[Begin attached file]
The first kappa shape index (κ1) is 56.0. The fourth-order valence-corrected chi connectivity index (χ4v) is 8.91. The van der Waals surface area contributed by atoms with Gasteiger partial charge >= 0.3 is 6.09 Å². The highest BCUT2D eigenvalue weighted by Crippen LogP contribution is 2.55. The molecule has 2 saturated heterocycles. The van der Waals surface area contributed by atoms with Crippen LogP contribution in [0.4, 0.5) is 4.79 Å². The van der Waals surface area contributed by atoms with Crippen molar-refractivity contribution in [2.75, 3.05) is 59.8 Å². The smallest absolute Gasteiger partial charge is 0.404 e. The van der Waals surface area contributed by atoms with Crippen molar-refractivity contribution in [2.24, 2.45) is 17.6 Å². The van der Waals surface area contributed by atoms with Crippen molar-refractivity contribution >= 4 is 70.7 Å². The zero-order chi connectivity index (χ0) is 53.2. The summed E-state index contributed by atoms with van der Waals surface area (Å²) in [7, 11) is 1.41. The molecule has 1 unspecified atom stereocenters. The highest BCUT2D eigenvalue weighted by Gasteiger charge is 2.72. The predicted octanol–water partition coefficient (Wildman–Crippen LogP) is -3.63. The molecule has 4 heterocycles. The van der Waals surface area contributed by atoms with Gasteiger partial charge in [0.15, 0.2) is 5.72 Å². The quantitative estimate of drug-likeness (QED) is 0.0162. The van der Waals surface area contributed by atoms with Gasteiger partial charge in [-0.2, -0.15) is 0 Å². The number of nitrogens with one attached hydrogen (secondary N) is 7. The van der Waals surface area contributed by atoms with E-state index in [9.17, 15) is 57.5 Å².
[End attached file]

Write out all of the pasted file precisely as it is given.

The first kappa shape index (κ1) is 56.0. The fourth-order valence-corrected chi connectivity index (χ4v) is 8.91. The van der Waals surface area contributed by atoms with Gasteiger partial charge >= 0.3 is 6.09 Å². The highest BCUT2D eigenvalue weighted by Crippen LogP contribution is 2.55. The molecule has 2 saturated heterocycles. The van der Waals surface area contributed by atoms with Crippen LogP contribution in [0.4, 0.5) is 4.79 Å². The van der Waals surface area contributed by atoms with Crippen molar-refractivity contribution in [2.75, 3.05) is 59.8 Å². The smallest absolute Gasteiger partial charge is 0.404 e. The van der Waals surface area contributed by atoms with Crippen molar-refractivity contribution in [2.24, 2.45) is 17.6 Å². The van der Waals surface area contributed by atoms with Crippen molar-refractivity contribution >= 4 is 70.7 Å². The zero-order chi connectivity index (χ0) is 53.2. The summed E-state index contributed by atoms with van der Waals surface area (Å²) in [7, 11) is 1.41. The molecule has 1 unspecified atom stereocenters. The highest BCUT2D eigenvalue weighted by Gasteiger charge is 2.72. The predicted octanol–water partition coefficient (Wildman–Crippen LogP) is -3.63. The molecule has 4 heterocycles. The van der Waals surface area contributed by atoms with Gasteiger partial charge in [0.15, 0.2) is 5.72 Å². The quantitative estimate of drug-likeness (QED) is 0.0162. The van der Waals surface area contributed by atoms with Gasteiger partial charge in [-0.2, -0.15) is 0 Å². The number of nitrogens with one attached hydrogen (secondary N) is 7. The van der Waals surface area contributed by atoms with E-state index in [9.17, 15) is 57.5 Å².